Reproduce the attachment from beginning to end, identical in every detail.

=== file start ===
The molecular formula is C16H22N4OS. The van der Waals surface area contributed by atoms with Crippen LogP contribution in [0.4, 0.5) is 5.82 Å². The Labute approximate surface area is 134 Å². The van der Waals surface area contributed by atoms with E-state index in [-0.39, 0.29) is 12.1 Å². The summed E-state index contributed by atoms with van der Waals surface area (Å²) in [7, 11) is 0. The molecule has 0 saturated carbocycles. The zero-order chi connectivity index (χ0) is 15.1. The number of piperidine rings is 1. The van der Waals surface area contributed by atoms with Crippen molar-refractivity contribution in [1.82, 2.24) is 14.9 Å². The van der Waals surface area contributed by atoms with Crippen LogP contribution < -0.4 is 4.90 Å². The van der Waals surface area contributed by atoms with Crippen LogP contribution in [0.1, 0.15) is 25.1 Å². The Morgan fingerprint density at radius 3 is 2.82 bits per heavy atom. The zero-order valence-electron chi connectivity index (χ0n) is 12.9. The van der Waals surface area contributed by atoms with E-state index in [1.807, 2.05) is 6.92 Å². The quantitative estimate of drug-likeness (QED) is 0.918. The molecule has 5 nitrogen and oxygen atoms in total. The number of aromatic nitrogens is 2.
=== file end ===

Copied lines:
The molecular formula is C16H22N4OS. The van der Waals surface area contributed by atoms with Crippen LogP contribution in [0.4, 0.5) is 5.82 Å². The Labute approximate surface area is 134 Å². The van der Waals surface area contributed by atoms with E-state index in [-0.39, 0.29) is 12.1 Å². The summed E-state index contributed by atoms with van der Waals surface area (Å²) in [7, 11) is 0. The molecule has 0 saturated carbocycles. The zero-order chi connectivity index (χ0) is 15.1. The number of piperidine rings is 1. The van der Waals surface area contributed by atoms with Crippen molar-refractivity contribution in [1.82, 2.24) is 14.9 Å². The van der Waals surface area contributed by atoms with Crippen LogP contribution < -0.4 is 4.90 Å². The van der Waals surface area contributed by atoms with Crippen LogP contribution in [0.1, 0.15) is 25.1 Å². The Morgan fingerprint density at radius 3 is 2.82 bits per heavy atom. The zero-order valence-electron chi connectivity index (χ0n) is 12.9. The van der Waals surface area contributed by atoms with E-state index in [1.807, 2.05) is 6.92 Å². The quantitative estimate of drug-likeness (QED) is 0.918. The molecule has 5 nitrogen and oxygen atoms in total. The number of aromatic nitrogens is 2.